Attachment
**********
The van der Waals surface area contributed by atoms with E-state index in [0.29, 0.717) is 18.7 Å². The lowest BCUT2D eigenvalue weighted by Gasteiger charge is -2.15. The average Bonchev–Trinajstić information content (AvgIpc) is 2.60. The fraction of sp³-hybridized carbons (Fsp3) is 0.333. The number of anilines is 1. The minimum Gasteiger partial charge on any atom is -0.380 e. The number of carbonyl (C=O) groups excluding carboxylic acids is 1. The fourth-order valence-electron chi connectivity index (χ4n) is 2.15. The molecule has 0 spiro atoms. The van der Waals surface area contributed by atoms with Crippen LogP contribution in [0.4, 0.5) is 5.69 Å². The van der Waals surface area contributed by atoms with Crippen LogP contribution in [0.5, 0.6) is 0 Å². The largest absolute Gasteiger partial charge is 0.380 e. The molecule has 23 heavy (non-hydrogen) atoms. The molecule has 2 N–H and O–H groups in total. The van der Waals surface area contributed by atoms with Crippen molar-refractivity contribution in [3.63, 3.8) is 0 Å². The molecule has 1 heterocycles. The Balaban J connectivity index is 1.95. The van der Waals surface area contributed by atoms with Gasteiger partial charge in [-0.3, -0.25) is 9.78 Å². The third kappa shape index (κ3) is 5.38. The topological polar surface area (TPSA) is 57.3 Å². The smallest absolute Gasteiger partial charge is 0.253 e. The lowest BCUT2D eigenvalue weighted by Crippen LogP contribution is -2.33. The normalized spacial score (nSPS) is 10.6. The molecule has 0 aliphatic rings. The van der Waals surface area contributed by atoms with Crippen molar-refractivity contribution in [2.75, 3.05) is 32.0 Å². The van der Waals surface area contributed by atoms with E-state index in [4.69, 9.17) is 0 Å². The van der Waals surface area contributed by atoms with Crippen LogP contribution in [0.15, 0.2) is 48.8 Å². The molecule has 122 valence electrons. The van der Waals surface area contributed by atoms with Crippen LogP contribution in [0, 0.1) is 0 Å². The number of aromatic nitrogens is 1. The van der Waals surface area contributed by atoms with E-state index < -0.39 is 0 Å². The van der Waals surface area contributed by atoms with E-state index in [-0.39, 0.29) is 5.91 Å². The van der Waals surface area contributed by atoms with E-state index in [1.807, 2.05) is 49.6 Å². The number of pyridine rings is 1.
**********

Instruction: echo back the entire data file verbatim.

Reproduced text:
The van der Waals surface area contributed by atoms with E-state index in [0.29, 0.717) is 18.7 Å². The lowest BCUT2D eigenvalue weighted by Gasteiger charge is -2.15. The average Bonchev–Trinajstić information content (AvgIpc) is 2.60. The fraction of sp³-hybridized carbons (Fsp3) is 0.333. The number of anilines is 1. The minimum Gasteiger partial charge on any atom is -0.380 e. The number of carbonyl (C=O) groups excluding carboxylic acids is 1. The fourth-order valence-electron chi connectivity index (χ4n) is 2.15. The molecule has 0 spiro atoms. The van der Waals surface area contributed by atoms with Crippen LogP contribution in [0.4, 0.5) is 5.69 Å². The van der Waals surface area contributed by atoms with Crippen LogP contribution in [0.5, 0.6) is 0 Å². The largest absolute Gasteiger partial charge is 0.380 e. The molecule has 23 heavy (non-hydrogen) atoms. The molecule has 2 N–H and O–H groups in total. The van der Waals surface area contributed by atoms with Crippen molar-refractivity contribution in [3.63, 3.8) is 0 Å². The molecule has 1 heterocycles. The Balaban J connectivity index is 1.95. The van der Waals surface area contributed by atoms with Gasteiger partial charge in [-0.3, -0.25) is 9.78 Å². The third kappa shape index (κ3) is 5.38. The topological polar surface area (TPSA) is 57.3 Å². The smallest absolute Gasteiger partial charge is 0.253 e. The lowest BCUT2D eigenvalue weighted by Crippen LogP contribution is -2.33. The normalized spacial score (nSPS) is 10.6. The molecule has 0 aliphatic rings. The van der Waals surface area contributed by atoms with Crippen molar-refractivity contribution in [2.75, 3.05) is 32.0 Å². The van der Waals surface area contributed by atoms with E-state index in [4.69, 9.17) is 0 Å². The van der Waals surface area contributed by atoms with Crippen LogP contribution in [0.15, 0.2) is 48.8 Å². The molecule has 122 valence electrons. The van der Waals surface area contributed by atoms with Crippen LogP contribution in [0, 0.1) is 0 Å². The number of aromatic nitrogens is 1. The van der Waals surface area contributed by atoms with E-state index < -0.39 is 0 Å². The van der Waals surface area contributed by atoms with E-state index in [-0.39, 0.29) is 5.91 Å². The van der Waals surface area contributed by atoms with E-state index in [1.807, 2.05) is 49.6 Å². The number of pyridine rings is 1.